I’ve been told a couple of times that this blog has an impenetrable, kind of patrician air. When I first started it I was freaked out a bit by the fact that it ran backwards; that whatever I had had to say on a given day would be the first thing read by anyone who came to visit. I know that the inability to make a fixed introductory statement is what makes blogs blogs, but nonetheless I wanted to make a statement of purpose on day one which would let everyone know how to read what I wrote. Nonetheless, with a journal working this way round at least I can clarify statements made weeks ago, in a way that’ll make sense should anyone ever manage to trawl through the archives. So. I hope to start to clarify my terms and the ideas I take for granted, and make the blog a generally more user-friendly place.

This was all brought on by the memory of me and my brother going for a drink with an old teacher of ours a few nights ago. He asked about the role of Facebook in our lives, which precipitated a kind of fevered lecture on every aspect of the internet. He didn’t know what WoW was, which suggests to me that he doesn’t read the newpapers; we told him to watch out for the smart, underachieving, distracted and incomprehensible students under his charge, and to ask them what they’d rolled.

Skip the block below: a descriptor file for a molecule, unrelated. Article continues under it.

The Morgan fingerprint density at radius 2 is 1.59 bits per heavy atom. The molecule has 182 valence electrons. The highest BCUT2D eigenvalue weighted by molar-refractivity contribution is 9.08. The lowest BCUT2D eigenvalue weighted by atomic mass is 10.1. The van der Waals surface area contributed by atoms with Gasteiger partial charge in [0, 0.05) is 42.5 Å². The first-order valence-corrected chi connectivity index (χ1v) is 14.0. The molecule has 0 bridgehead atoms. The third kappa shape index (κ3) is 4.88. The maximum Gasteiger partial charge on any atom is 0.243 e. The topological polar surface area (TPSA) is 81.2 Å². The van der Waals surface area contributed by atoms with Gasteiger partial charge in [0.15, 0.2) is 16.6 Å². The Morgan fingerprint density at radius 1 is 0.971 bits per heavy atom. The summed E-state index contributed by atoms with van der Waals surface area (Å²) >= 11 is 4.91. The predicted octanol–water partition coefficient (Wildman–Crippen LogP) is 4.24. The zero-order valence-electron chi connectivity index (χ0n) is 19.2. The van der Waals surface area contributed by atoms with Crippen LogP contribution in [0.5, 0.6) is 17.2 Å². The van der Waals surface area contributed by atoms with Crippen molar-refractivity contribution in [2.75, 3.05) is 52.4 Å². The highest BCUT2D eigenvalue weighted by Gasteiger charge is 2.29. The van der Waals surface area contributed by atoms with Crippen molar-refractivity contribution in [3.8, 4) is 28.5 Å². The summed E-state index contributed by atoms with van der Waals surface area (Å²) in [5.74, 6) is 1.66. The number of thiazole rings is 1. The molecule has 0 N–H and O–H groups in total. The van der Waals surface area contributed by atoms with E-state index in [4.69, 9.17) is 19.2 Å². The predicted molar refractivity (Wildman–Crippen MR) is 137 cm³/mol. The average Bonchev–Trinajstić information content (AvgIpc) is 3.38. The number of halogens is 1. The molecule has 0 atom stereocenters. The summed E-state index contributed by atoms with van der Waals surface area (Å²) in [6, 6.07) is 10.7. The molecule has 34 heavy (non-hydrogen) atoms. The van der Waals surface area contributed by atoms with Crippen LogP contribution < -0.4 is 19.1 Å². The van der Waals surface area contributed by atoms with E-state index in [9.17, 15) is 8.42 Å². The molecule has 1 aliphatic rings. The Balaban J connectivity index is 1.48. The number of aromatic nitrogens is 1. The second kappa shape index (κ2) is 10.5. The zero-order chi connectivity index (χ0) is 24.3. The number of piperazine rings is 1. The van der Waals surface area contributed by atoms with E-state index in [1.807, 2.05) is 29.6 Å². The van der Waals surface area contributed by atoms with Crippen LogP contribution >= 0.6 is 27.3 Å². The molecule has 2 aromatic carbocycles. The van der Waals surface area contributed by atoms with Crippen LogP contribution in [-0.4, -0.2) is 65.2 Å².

We alternated between cynicism and idealism, since like any good double act my brother and I are essentially against the notion which came easily to a middle-aged man; that technology is in some way a cause or symptom of decline in Our Youth. Hence, we ran through the argument about whether the experience of total empowerment (“just clicking a link is a preference”) leads naturally to an increased sense or personal responsibility, or just a feeling of feckless isolation. We did the long tail, the theory that’s probably the most improtant idea in making economic sense of the internet. We did the Katz thesis, that free access to media leads to the breakdown of social cohesion, which a single channel can sustain. We talked about whether, in that sense, ‘everyone’ was talking about the same thing anymore. Which they aren’t.